Go online for help: Several companies offer live customer chat on their sites. Others use GetSatisfaction.com to listen and resolve customer complaints.
Use a store or manufacturer's social media services, like Twitter and Facebook. Companies obviously want to squelch issues that can go viral.
Take advantage of the 800 number.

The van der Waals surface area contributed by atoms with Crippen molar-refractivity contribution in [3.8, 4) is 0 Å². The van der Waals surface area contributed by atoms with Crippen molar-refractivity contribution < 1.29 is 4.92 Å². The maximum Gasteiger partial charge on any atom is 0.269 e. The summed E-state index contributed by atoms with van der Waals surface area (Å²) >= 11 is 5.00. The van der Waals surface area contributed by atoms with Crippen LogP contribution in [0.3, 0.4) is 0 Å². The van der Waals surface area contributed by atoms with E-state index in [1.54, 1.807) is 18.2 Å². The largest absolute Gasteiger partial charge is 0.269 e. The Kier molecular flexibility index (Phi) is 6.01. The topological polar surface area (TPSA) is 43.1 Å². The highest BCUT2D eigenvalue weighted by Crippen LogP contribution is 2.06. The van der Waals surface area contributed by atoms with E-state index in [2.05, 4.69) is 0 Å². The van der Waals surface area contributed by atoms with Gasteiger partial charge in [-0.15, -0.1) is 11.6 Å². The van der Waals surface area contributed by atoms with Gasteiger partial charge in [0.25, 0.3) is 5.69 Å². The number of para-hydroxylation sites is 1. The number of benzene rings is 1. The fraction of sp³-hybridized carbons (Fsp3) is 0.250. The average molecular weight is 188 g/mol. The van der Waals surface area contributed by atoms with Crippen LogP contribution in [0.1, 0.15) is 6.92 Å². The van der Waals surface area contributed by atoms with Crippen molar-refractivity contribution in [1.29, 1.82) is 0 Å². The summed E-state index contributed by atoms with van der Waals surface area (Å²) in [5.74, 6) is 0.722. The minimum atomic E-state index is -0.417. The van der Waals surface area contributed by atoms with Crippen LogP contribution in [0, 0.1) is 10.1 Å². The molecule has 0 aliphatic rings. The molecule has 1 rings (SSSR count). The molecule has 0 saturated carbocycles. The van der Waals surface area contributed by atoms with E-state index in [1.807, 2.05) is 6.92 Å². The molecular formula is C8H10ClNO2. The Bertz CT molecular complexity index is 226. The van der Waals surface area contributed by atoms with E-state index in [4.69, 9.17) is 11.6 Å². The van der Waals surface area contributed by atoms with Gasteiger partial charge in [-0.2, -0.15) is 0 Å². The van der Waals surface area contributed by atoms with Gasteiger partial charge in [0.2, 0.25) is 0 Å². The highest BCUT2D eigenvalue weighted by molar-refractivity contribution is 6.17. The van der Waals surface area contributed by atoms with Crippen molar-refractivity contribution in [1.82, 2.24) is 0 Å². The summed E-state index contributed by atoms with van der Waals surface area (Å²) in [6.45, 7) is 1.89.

Give a gift alternative. Gift cards always come in handy when you don't really know what to get someone. But even gift cards have return issues. Did you know the famously accommodating Nordstrom ( JWN) won't accept gift card returns? If you're the recipient of unwanted gift cards, sites like Cardpool.com, GiftCardRescue.com and PlasticJungle.com will buy your unwanted gift cards. They do take a cut so you don't get the full value of the original card. Some pay you back a higher rate in Amazon gift cards. Return items in January. Retailers have long been gracious with holiday returns, accepting unwanted gifts weeks after Christmas. Today is no different with companies from Best Buy ( BBY) to Walmart extending return periods into January. This also extends to several online stores including Apple (Jan. 7), Amazon (Jan. 31) and Overstock ( OSTK) (Jan. 31). Also available, the ability to buy online and return in store. Pretty much stores that allow you to order online and pick up in the store (including Walmart, Macy's, Best Buy and The Container Store) also let you return in store so you don't have to hassle with shipping. Hire someone. If time is more valuable than money, hire someone from TaskRabbit to stand in line and return unwanted items. The site already is pushing its team of background-checked TaskRabbits to help with gift shopping (average cost of $57) and gift wrapping ($38). It suggests paying $12 to $20 for simple shopping services. This article was written by an independent contributor, separate from TheStreet's regular news coverage.